In this handout provided by the EU Delegation in Vienna, representatives of the European Union, Iran and others attend the Iran nuclear talks at the Grand Hotel in the Austrian capital, April 15, 2021. (EU Delegation in Vienna via Getty Images, JTA)

Earlier this month, European powers expressed “grave concern” over Iran’s move to boost uranium enrichment to 60% in response to what Tehran says was an attack by Israel against the key nuclear facility of Natanz.

The step will bring Iran closer to the 90% purity threshold for military use and shorten its potential “breakout time” to build an atomic bomb — a goal the Islamic Republic denies.

A spokesman for the US State Department indicated that Washington was backing down from a key prerequisite for its return to the deal.

The Biden administration had repeatedly said that it would only return to the nuclear deal if Iran first returns to compliance. However, last week US State Department Spokesperson Ned Price said at a press conference that Washington would only need to be sure that Iran intended to return to compliance.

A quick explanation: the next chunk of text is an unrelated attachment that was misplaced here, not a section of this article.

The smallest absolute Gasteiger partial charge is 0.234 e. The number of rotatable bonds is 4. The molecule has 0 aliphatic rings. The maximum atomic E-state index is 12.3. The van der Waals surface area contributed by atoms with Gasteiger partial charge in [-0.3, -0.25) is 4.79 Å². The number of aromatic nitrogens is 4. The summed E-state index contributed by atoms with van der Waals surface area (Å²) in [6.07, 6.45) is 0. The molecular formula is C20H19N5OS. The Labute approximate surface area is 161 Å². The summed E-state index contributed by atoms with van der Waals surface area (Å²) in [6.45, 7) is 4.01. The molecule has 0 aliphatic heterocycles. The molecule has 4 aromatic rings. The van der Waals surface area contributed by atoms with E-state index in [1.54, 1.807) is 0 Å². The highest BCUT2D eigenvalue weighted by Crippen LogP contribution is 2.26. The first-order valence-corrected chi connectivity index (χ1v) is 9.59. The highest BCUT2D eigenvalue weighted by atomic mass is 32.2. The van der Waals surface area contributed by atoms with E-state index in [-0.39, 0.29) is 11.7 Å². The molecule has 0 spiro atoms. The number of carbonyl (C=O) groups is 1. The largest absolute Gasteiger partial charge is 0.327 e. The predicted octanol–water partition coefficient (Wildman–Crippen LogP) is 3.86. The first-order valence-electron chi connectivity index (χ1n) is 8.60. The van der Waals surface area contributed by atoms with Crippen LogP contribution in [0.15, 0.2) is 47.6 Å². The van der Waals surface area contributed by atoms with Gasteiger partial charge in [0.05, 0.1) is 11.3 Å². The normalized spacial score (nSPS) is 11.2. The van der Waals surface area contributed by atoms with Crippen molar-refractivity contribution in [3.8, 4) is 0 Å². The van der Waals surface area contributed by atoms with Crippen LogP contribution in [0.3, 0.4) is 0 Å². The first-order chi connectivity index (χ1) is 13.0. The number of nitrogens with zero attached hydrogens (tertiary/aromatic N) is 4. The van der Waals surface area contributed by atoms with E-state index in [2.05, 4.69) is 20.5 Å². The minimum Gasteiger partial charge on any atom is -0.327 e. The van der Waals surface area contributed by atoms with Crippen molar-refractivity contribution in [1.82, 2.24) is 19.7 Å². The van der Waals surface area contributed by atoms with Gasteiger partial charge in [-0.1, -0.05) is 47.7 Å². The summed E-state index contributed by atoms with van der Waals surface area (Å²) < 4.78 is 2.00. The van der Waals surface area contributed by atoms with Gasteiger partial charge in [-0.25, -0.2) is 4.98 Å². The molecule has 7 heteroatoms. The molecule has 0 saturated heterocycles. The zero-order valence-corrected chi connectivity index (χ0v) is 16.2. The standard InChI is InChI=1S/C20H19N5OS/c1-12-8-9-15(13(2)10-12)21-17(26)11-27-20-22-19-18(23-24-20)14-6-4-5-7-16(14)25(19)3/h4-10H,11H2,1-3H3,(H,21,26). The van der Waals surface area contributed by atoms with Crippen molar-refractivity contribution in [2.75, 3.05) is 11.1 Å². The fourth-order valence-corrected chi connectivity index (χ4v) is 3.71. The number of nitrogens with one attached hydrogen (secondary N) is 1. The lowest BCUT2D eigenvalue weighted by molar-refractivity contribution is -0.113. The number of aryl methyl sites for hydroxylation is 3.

Critics of the deal have long denounced the deal’s so-called “sunset clauses,” prohibitions on certain nuclear activities that end after a certain number of years. Though the deal technically prohibits Iran from ever developing a nuclear weapon, detractors of the agreement say these clauses will allow Iran to do so with impunity once the sanctions against the regime end.

In this image made from April 17, 2021, video released by the Islamic Republic Iran Broadcasting, IRIB, state-run TV, various centrifuge machines line a hall at the Natanz Uranium Enrichment Facility, Iran. (IRIB via AP, File)

The agreement is also narrowly focused solely on the nuclear issue, ignoring Iran’s development of nuclear-capable ballistic missiles that can reach Israel and parts of Europe, as well as its constant funding and support of terror groups like Hezbollah.

Proponents of the agreement generally argue that while the deal is imperfect, it was the best possible deal that could be struck under the circumstances and at least postpones the development of an Iranian nuclear weapon.

Agencies contributed to this report.